Written by Harder+Company Community Research and funded by Sierra Health Foundation and W.K. Kellogg Foundation, this guide is intended to help others understand the value of community-led funder collaboratives and take the steps needed to build and implement them.
Access the guide on the San Joaquin Valley Health Fund Publications web page.
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Chet P. Hewitt receives Champions of Change Award
Saint John’s Program for Real Change honored Sierra Health Foundation President and CEO Chet P. Hewitt and Sacramento Councilmember Angelique Ashby as 2018 Champions of Change. Presented on Nov. 3 at the annual Party for Change in Sacramento, the award recognizes those who exemplify Saint John’s core values. The event raised more than $500,000 in support of the organization, which has helped more than 30,000 women and children move from poverty to confidence and self-sufficiency since its inception in 1985.
A Saint John’s board member for nine years, Mr. Hewitt soon will be stepping down from the board. According to Saint John’s CEO Michele Steeb, he was instrumental in orchestrating a significant expansion of the organization’s capacity, growing from serving 100 women and children per day to a current capacity of 270 women and children per day.
“There is no one who has embodied what it means to be a champion for the mission of Saint John’s more than Chet Hewitt has,” said Ms. Steeb. “In his nine-year tenure on our board, six of those serving as our board chair, Chet unflinchingly and expertly oversaw our efforts to open and operate three social enterprises. From conception to completion, Plates Café, Plates Midtown and First Steps Childcare have provided our women with the opportunity to learn work ethic and what it takes to be successful in the workplace.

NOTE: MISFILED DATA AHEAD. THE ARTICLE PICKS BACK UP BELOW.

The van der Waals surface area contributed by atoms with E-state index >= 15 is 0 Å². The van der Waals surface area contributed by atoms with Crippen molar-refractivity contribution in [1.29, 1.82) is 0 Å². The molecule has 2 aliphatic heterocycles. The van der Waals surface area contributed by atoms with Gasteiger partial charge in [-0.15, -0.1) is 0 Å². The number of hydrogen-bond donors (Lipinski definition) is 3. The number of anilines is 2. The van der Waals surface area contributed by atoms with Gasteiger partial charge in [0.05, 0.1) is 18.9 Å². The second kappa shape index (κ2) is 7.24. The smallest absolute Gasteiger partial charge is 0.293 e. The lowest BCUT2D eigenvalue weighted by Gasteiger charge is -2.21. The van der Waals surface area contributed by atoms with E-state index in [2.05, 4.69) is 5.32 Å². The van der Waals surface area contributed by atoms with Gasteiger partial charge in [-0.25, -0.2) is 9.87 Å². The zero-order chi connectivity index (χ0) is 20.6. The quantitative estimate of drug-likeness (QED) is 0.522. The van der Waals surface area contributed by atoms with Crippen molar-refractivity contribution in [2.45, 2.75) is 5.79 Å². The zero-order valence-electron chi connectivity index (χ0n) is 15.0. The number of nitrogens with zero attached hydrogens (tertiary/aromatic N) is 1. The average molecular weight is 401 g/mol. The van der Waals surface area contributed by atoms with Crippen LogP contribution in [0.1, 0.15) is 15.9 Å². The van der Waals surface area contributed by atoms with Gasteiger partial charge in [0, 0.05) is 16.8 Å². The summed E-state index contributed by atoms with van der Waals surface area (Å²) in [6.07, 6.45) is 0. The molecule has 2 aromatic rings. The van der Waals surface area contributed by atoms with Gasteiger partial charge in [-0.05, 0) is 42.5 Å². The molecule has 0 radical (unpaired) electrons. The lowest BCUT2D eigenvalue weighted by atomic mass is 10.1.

“With his undying courage to fight for the safety, security and potential of the women and children we serve, we honor Chet as a 2018 Champion of Change.”
Photo: Saint John’s Program for Real Change CEO Michele Steeb with Chet Hewitt.
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Oak Park Project to make positive neighborhood change with resident leaders
The Oak Park Project is a new effort bringing together new development opportunities, a strong interest in health careers for residents, and the desire for all Oak Park residents to benefit from positive neighborhood changes.
In February 2018, the Sacramento City Council made a $5 million investment to purchase, rehabilitate and lease two buildings in Oak Park. The City Council designated Sierra Health Foundation as the lead for the Oak Park Project because of our long history of promoting health and racial equity in partnership with communities. With our nonprofit partner, The Center, we will own and manage the project properties in trust for the benefit of Oak Park community residents.
Project leaders are recruiting residents to serve on the Oak Park Trust Advisory Committee to give advice and make recommendations about the operation of the Oak Park Project, and help guide decisions about funds it raises and how they are used. The advisory committee will be made up of community members, organizational and business leaders, and staff from the City of Sacramento and the Foundation/Center — all working toward a common goal of using these new resources to provide the most benefit to the Oak Park Community.
Learn more and find out how to apply for membership on the Trust Advisory Committee on the Oak Park Project web page.
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Throughout 2018, we’re continuing to highlight the work of our partners through the #PeoplePursuing campaign. We invite you to visit our Facebook and Instagram pages for new inspiring posts!
Learn about Angela Jemmott, Executive Director for the California Commission on Disability Access, which has a mission to promote disability access in California through dialogue and collaboration with stakeholders and all levels of government.